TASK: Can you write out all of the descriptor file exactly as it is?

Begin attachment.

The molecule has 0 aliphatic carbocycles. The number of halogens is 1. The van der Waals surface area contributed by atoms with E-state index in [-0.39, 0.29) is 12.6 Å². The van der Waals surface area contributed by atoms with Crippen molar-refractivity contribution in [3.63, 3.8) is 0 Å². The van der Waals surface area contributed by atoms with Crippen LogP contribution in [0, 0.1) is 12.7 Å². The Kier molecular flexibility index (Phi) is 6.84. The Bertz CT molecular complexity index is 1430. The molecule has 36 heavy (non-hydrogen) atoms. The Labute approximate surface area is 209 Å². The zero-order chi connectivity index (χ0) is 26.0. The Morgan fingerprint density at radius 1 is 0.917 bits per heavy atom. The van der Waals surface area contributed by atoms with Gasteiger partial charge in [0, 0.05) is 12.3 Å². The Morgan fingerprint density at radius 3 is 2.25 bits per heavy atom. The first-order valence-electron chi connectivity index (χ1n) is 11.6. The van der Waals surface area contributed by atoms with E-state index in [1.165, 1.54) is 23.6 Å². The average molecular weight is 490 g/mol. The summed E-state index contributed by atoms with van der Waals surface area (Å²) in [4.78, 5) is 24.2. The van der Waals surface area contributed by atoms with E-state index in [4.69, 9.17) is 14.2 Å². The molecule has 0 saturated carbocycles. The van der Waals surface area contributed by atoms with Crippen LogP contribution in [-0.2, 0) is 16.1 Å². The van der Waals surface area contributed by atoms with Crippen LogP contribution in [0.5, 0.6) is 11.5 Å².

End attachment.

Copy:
The molecule has 0 aliphatic carbocycles. The number of halogens is 1. The van der Waals surface area contributed by atoms with E-state index in [-0.39, 0.29) is 12.6 Å². The van der Waals surface area contributed by atoms with Crippen molar-refractivity contribution in [3.63, 3.8) is 0 Å². The van der Waals surface area contributed by atoms with Crippen LogP contribution in [0, 0.1) is 12.7 Å². The Kier molecular flexibility index (Phi) is 6.84. The Bertz CT molecular complexity index is 1430. The molecule has 36 heavy (non-hydrogen) atoms. The Labute approximate surface area is 209 Å². The zero-order chi connectivity index (χ0) is 26.0. The Morgan fingerprint density at radius 1 is 0.917 bits per heavy atom. The van der Waals surface area contributed by atoms with Gasteiger partial charge in [0, 0.05) is 12.3 Å². The Morgan fingerprint density at radius 3 is 2.25 bits per heavy atom. The first-order valence-electron chi connectivity index (χ1n) is 11.6. The van der Waals surface area contributed by atoms with E-state index in [1.165, 1.54) is 23.6 Å². The average molecular weight is 490 g/mol. The summed E-state index contributed by atoms with van der Waals surface area (Å²) in [4.78, 5) is 24.2. The van der Waals surface area contributed by atoms with E-state index in [4.69, 9.17) is 14.2 Å². The molecule has 0 saturated carbocycles. The van der Waals surface area contributed by atoms with Crippen LogP contribution in [-0.2, 0) is 16.1 Å². The van der Waals surface area contributed by atoms with Crippen LogP contribution in [0.5, 0.6) is 11.5 Å².